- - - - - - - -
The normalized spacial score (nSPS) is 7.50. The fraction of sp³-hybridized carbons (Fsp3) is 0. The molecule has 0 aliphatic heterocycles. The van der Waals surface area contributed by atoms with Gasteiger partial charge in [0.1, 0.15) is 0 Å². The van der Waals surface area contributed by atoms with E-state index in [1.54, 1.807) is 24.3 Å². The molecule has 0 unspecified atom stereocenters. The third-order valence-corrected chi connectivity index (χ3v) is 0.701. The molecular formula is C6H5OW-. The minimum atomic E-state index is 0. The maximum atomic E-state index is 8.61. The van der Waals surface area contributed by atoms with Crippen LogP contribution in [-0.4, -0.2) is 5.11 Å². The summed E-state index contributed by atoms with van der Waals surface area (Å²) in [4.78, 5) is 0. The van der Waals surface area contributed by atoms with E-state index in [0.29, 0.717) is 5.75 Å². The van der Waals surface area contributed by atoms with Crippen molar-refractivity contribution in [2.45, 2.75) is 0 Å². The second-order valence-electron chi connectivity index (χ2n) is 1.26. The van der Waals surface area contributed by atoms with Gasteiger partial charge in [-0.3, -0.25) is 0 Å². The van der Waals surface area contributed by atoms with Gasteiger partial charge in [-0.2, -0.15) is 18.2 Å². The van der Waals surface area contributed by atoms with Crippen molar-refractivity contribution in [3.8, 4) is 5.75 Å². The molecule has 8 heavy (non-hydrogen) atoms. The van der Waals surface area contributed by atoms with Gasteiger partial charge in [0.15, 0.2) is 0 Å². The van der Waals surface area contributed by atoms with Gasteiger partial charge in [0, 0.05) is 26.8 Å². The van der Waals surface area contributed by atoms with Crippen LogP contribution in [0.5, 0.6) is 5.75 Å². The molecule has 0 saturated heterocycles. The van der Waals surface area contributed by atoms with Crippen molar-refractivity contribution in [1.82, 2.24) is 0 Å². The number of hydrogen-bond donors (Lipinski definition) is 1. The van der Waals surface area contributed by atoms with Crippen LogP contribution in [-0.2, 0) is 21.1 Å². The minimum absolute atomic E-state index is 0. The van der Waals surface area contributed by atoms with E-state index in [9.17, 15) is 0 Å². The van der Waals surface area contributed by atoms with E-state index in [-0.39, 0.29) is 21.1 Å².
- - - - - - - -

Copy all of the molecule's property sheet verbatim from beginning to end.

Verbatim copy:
The normalized spacial score (nSPS) is 7.50. The fraction of sp³-hybridized carbons (Fsp3) is 0. The molecule has 0 aliphatic heterocycles. The van der Waals surface area contributed by atoms with Gasteiger partial charge in [0.1, 0.15) is 0 Å². The van der Waals surface area contributed by atoms with E-state index in [1.54, 1.807) is 24.3 Å². The molecule has 0 unspecified atom stereocenters. The third-order valence-corrected chi connectivity index (χ3v) is 0.701. The molecular formula is C6H5OW-. The minimum atomic E-state index is 0. The maximum atomic E-state index is 8.61. The van der Waals surface area contributed by atoms with Crippen LogP contribution in [-0.4, -0.2) is 5.11 Å². The summed E-state index contributed by atoms with van der Waals surface area (Å²) in [4.78, 5) is 0. The van der Waals surface area contributed by atoms with E-state index in [0.29, 0.717) is 5.75 Å². The van der Waals surface area contributed by atoms with Crippen molar-refractivity contribution in [2.45, 2.75) is 0 Å². The second-order valence-electron chi connectivity index (χ2n) is 1.26. The van der Waals surface area contributed by atoms with Gasteiger partial charge in [-0.3, -0.25) is 0 Å². The van der Waals surface area contributed by atoms with Gasteiger partial charge in [-0.2, -0.15) is 18.2 Å². The van der Waals surface area contributed by atoms with Crippen molar-refractivity contribution in [3.8, 4) is 5.75 Å². The molecule has 8 heavy (non-hydrogen) atoms. The van der Waals surface area contributed by atoms with Gasteiger partial charge in [0.15, 0.2) is 0 Å². The van der Waals surface area contributed by atoms with Gasteiger partial charge in [0, 0.05) is 26.8 Å². The van der Waals surface area contributed by atoms with Crippen LogP contribution in [0.5, 0.6) is 5.75 Å². The molecule has 0 saturated heterocycles. The van der Waals surface area contributed by atoms with Crippen molar-refractivity contribution in [1.82, 2.24) is 0 Å². The number of hydrogen-bond donors (Lipinski definition) is 1. The van der Waals surface area contributed by atoms with Crippen LogP contribution in [-0.2, 0) is 21.1 Å². The minimum absolute atomic E-state index is 0. The van der Waals surface area contributed by atoms with E-state index in [9.17, 15) is 0 Å². The van der Waals surface area contributed by atoms with E-state index in [-0.39, 0.29) is 21.1 Å².